Be careful here! We want to select Reset Location Warnings, and then Reset Warnings. This restores all of our Location based warnings for each application to the default, which in most cases is "Ask on first use".

From here, once we enter into the default Camera app on the iPhone, we can select Don't Allow. This will prevent the Camera app from geo-tagging our photos.

Not everyone has an iPhone, and I Can Stalk You has some directions for Blackberry users and some others. Since every manufacturer has different instructions, it may take some digging for you to figure out how to disable your information on your newer camera or on your smartphone, if you choose to do so.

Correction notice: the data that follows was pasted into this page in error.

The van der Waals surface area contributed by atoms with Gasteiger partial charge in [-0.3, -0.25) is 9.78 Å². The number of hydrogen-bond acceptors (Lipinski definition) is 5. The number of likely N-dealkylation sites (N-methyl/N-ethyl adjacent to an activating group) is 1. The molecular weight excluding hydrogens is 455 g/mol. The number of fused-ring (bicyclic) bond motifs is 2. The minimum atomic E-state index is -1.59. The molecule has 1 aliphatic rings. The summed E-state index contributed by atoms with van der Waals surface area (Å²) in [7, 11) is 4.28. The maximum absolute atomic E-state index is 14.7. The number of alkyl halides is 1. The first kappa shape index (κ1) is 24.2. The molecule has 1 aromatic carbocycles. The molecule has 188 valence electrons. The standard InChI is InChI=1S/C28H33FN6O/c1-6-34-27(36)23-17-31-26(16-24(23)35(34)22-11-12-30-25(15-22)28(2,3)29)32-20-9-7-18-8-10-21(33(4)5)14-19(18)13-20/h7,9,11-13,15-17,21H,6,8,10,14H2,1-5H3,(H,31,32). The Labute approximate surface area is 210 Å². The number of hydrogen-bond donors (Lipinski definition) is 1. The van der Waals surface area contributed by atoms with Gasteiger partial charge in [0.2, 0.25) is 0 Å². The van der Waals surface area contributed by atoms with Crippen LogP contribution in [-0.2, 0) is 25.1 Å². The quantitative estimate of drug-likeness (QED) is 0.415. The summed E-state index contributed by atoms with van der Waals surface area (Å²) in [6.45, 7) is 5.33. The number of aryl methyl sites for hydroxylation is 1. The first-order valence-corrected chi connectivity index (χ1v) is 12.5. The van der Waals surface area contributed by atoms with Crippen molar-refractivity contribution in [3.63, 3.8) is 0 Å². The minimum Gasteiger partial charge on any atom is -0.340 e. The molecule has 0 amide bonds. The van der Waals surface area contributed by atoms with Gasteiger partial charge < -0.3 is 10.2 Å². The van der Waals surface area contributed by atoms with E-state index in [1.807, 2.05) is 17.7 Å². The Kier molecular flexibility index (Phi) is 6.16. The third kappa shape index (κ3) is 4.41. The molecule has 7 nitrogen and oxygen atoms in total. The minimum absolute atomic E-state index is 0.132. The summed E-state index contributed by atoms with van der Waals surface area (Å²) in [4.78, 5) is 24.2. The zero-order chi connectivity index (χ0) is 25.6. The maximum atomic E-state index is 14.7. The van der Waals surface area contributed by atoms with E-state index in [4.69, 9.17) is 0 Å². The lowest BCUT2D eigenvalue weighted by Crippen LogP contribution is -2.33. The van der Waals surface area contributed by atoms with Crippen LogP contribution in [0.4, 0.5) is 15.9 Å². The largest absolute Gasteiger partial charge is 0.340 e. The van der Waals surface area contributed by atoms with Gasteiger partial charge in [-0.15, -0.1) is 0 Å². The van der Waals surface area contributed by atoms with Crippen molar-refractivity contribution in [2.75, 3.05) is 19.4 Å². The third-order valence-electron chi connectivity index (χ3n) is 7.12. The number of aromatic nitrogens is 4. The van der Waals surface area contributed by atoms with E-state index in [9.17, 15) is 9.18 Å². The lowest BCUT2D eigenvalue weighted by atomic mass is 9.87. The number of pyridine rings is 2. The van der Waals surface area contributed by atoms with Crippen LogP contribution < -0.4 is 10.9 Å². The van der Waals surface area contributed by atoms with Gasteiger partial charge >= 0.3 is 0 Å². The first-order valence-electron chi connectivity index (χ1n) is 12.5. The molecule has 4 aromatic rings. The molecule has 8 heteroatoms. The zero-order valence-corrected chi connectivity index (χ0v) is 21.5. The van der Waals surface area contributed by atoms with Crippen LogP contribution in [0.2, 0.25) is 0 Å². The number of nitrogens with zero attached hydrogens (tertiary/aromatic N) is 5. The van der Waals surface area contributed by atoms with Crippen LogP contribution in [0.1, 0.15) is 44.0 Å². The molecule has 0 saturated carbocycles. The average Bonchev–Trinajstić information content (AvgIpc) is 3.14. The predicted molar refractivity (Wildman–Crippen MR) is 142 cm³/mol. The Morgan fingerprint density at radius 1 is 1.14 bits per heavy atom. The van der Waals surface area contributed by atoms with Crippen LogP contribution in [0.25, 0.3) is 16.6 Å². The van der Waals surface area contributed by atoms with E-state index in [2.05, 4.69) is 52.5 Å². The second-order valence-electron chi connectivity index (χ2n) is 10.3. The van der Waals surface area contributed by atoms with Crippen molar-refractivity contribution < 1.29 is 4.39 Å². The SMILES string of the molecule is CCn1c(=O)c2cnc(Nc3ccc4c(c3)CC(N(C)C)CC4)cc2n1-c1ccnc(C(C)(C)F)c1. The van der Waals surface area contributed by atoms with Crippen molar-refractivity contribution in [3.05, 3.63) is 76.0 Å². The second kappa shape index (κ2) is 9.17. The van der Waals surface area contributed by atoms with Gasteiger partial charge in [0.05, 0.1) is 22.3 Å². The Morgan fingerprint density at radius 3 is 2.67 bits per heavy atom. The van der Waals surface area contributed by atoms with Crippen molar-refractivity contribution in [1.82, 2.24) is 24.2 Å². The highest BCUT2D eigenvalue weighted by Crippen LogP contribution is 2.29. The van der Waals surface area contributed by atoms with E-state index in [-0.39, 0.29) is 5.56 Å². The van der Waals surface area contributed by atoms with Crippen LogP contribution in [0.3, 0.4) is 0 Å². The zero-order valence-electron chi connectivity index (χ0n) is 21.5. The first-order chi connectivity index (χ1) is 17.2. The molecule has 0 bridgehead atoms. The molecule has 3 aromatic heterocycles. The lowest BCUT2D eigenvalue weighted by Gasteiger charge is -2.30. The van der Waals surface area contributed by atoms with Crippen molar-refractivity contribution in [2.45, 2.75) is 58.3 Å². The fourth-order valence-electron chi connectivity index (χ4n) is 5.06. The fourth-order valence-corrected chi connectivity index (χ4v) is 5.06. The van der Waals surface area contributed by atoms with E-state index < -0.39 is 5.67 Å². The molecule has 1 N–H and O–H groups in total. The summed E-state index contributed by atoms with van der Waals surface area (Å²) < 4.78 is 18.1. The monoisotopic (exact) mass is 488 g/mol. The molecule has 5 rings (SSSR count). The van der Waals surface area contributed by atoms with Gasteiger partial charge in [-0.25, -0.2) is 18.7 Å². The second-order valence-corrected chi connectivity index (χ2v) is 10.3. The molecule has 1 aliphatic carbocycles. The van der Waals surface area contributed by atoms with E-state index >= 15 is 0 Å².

In this day and age it's not only technology that reveals your location, but sometimes your friends want to tag the location that a picture was taken on Facebook. ABC News provides the following information on how to protect your Facebook photos from friends who might want to disclose your location to others.
  •  Go to your Facebook account.
  •  Click "Account" in the top right corner.
  •  Click "Privacy Settings.".
  •  In the "Sharing on Facebook" section, click "Customize settings."
  •  Scroll down to "Things others share" and make the option next to "Friends can check me into Places" read "Disabled."
So fellow Boomers, enjoy taking and posting pictures. I know you do it. I've seen those pictures of your grandkids! Tell your children about this too, and make them a little bit more aware of what data is hidden in those pictures they take and share.